Deccan Chargers’ player celebrate a wicket © Getty Images
Deccan Chargers’ player celebrate a wicket © Getty Images


By Sanjeev Sarma


Call it Breaking News, Shocking News, Sansani, or any other word chosen by the media when they want to hit the people hard with something. This start may sound like the beginning of a diatribe against a sensationalist media. But it’s far from that.


The story is, “Indian Cricketers are Uncle Scrooge’s Uncles, when it comes to Charity.”


In the past few years, I have come across millions and millions of articles related to people giving back to society in various measures, what they got from society. Millions and millions of dollars (yeah, actual MONEY) being pumped into society by successful businessmen, sports people and so on. However, the number of such stories coming in from the world of Indian cricket seems to be worryingly low, the article count as stingy as probably the contributions made by cricketers themselves to society.


The web hasn’t been very encouraging either in saying “cricketer donated Rs. X to charity”. While exploring this, I started all the way from Sunil Gavaskar, the first “Sir Don Bradman” answer that India had for the world, down to Sachin Tendulkar, the “God” of Indian cricket. Shockingly, I could not find a single article on either of the two, or anyone else, parting with their money for charity. Yes, there are articles galore available about matches played for charity, appearances for charity, etc. There are also charities set up by cricketers, funds raised for it and so on.


However, what is shocking and saddening is that there is not a single article or recall about any bit of info available to share a heartening like “Cricketer ABC donates X amount to charity”.


Are we then such a poor cricketing nation in terms of monies provided to our cricketers? Are the cricketers shy of such exposure? Are the PR people, managing these cricketing sensations, duds? I don’t think so.


We have seen the monies that the recent IPL has put into the hands of these excellent people. We have heard of these extremely huge taxes that these sportspeople have paid. Some of us who are part of the advertising world know the monies exchanged behind each endorsement contract, quite a lot in cash too, one would presume. We know of amazing cash rewards declared and delivered for wins by Governments, politicians and the like. Can one call these earnings small?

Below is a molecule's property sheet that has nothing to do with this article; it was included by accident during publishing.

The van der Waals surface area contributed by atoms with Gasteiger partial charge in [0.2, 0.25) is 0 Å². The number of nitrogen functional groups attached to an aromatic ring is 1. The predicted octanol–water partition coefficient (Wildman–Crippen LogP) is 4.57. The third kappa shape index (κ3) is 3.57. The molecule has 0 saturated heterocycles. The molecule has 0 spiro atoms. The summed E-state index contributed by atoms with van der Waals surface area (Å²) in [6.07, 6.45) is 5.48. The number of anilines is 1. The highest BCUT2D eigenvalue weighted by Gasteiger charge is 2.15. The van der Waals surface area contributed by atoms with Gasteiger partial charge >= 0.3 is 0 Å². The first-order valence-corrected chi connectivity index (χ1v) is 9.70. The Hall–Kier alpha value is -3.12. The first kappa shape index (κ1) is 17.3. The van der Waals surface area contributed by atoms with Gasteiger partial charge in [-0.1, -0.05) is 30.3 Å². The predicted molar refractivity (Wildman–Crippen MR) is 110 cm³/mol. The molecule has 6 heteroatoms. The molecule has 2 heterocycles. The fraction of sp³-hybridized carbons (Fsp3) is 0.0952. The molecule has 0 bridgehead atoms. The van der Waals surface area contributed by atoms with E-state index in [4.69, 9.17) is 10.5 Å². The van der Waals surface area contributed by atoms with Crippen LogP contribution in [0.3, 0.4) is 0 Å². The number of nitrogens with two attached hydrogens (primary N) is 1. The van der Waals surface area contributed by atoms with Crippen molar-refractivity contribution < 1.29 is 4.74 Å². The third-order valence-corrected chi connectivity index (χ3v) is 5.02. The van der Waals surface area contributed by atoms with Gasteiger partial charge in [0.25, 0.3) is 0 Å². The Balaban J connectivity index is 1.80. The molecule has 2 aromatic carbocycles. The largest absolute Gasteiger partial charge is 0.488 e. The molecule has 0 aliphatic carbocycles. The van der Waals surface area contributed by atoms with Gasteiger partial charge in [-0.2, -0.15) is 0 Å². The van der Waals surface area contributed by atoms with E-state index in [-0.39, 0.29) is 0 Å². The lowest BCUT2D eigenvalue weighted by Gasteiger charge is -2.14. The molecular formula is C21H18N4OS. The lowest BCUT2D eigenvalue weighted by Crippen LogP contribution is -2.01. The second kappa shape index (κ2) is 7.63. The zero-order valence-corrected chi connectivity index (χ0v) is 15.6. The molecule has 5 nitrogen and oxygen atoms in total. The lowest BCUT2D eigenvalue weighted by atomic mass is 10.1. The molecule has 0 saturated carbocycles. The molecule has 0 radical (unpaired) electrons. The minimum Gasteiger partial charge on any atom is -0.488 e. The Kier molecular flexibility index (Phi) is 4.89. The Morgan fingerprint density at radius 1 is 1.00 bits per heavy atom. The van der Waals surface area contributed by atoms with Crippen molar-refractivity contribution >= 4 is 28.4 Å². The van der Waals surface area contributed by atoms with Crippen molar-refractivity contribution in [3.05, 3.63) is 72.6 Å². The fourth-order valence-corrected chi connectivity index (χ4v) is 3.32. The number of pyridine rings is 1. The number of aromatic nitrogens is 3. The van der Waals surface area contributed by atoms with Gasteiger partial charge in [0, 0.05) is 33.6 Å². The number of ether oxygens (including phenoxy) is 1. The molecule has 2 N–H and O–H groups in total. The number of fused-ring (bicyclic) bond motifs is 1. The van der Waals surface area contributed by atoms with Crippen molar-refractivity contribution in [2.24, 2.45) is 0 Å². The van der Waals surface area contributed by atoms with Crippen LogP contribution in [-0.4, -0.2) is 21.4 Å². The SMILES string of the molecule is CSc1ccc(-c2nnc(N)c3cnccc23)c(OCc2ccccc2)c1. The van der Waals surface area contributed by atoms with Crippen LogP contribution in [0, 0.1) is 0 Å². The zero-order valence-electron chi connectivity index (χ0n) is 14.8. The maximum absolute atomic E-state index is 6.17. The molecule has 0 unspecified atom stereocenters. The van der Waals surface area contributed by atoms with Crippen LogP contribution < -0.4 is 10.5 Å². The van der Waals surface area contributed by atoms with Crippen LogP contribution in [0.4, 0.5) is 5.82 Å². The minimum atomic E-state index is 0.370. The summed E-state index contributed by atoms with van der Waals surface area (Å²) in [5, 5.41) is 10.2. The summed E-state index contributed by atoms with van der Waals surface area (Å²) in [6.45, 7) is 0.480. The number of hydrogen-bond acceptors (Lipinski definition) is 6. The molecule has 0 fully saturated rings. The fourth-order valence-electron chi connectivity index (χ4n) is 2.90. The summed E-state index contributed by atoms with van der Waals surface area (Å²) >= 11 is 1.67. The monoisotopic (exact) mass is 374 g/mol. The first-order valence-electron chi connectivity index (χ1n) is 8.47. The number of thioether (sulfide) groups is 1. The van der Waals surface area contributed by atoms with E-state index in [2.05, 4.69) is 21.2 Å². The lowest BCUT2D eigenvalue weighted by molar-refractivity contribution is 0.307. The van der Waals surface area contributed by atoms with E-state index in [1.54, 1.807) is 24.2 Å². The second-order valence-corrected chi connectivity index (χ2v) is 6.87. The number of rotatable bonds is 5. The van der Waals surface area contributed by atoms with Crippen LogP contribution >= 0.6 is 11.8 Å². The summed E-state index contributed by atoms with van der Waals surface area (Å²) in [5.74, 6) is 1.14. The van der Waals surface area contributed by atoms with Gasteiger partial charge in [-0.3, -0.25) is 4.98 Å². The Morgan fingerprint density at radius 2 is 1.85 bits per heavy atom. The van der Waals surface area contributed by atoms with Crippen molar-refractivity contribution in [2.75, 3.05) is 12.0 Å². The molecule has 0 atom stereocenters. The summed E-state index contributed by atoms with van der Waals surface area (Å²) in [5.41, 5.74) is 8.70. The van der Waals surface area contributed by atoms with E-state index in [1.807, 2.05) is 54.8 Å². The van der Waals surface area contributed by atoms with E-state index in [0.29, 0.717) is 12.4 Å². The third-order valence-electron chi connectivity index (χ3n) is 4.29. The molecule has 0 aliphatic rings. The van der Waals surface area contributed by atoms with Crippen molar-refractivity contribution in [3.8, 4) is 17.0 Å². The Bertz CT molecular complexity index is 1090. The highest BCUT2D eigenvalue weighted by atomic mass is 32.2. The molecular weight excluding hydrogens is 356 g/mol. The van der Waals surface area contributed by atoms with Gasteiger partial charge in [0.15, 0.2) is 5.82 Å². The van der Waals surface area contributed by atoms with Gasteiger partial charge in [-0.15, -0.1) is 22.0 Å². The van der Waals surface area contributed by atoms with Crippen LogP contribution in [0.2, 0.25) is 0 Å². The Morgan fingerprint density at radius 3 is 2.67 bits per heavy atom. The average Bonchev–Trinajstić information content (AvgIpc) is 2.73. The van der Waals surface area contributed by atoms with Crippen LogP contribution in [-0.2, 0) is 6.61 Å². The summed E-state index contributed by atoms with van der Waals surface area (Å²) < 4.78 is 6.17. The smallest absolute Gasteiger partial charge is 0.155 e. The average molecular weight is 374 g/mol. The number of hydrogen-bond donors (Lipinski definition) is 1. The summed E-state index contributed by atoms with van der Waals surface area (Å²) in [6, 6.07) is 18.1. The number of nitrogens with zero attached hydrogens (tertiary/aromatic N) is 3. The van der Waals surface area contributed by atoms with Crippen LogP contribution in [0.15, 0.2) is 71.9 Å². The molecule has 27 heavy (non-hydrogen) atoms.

With my salary and compared with my earnings, I don’t. I think these cricketers earn HUGELY.


So what, I wonder, is it that makes these people dry up when it comes to giving back to society in the form of hard cash?


Fact is this: For a World Cup semi-final against Pakistan, a rickshaw driver gave up a Rs 250 earning per day, to cheer and support the team. Multiply this single number by a million at least, and the amounts thereof too to understand what is lost to cheer the team on. People conduct poojas, give up on things to glue themselves to the TV to cheer the team on. And no, while one is not asking for a refund, one is SURELY looking for these sporting superstars to recognize the people who made them such, and to thank the people who made them superstars by sharing a wee bit of their earning with the society, to do GOOD to the society, with a charity of their choice.


Scrutiny indicates that they haven’t really thought about this, or want to get into this. They are content with the adulation, basking in glory scenarios, and so on


Indian cricketers DON’T have large hearts. And frankly, we don’t need a Shahid Afridi to tell us that, do we?


(Sanjeev Sarma is an avid sports fan, and tracks cricket from an extremely arcane viewpoint of utopia. Not for him the stats and score sheets, for him the passion, roar, business, involvement and emotion of cricket across the spectrum where stages are set at world as well as galli cricket level)